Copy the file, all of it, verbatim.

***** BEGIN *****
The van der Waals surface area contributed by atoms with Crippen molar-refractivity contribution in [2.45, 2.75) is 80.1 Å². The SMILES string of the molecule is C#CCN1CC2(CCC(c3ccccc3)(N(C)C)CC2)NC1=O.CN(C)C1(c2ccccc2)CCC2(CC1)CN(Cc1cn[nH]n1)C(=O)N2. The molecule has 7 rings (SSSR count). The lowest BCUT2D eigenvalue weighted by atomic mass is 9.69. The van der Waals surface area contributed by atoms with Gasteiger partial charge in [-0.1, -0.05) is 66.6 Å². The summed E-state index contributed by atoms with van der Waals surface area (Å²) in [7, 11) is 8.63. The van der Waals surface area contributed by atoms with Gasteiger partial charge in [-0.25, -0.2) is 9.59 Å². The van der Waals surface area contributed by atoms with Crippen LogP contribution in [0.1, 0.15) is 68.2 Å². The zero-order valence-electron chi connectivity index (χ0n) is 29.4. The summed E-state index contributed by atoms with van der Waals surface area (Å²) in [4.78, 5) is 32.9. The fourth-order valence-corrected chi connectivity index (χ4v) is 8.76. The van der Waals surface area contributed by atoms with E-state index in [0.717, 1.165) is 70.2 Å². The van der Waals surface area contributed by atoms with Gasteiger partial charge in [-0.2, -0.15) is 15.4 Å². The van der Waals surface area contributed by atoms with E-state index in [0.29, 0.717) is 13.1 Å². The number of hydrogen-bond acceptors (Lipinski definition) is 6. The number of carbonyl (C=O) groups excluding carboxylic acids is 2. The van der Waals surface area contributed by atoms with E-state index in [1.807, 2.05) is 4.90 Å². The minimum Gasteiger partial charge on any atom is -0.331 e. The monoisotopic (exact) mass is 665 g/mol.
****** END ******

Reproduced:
The van der Waals surface area contributed by atoms with Crippen molar-refractivity contribution in [2.45, 2.75) is 80.1 Å². The SMILES string of the molecule is C#CCN1CC2(CCC(c3ccccc3)(N(C)C)CC2)NC1=O.CN(C)C1(c2ccccc2)CCC2(CC1)CN(Cc1cn[nH]n1)C(=O)N2. The molecule has 7 rings (SSSR count). The lowest BCUT2D eigenvalue weighted by atomic mass is 9.69. The van der Waals surface area contributed by atoms with Gasteiger partial charge in [-0.1, -0.05) is 66.6 Å². The summed E-state index contributed by atoms with van der Waals surface area (Å²) in [7, 11) is 8.63. The van der Waals surface area contributed by atoms with Gasteiger partial charge in [-0.25, -0.2) is 9.59 Å². The van der Waals surface area contributed by atoms with Crippen LogP contribution in [0.1, 0.15) is 68.2 Å². The zero-order valence-electron chi connectivity index (χ0n) is 29.4. The summed E-state index contributed by atoms with van der Waals surface area (Å²) in [4.78, 5) is 32.9. The fourth-order valence-corrected chi connectivity index (χ4v) is 8.76. The van der Waals surface area contributed by atoms with E-state index in [0.717, 1.165) is 70.2 Å². The van der Waals surface area contributed by atoms with Gasteiger partial charge in [-0.2, -0.15) is 15.4 Å². The van der Waals surface area contributed by atoms with E-state index in [0.29, 0.717) is 13.1 Å². The number of hydrogen-bond acceptors (Lipinski definition) is 6. The number of carbonyl (C=O) groups excluding carboxylic acids is 2. The van der Waals surface area contributed by atoms with E-state index in [1.807, 2.05) is 4.90 Å². The minimum Gasteiger partial charge on any atom is -0.331 e. The monoisotopic (exact) mass is 665 g/mol.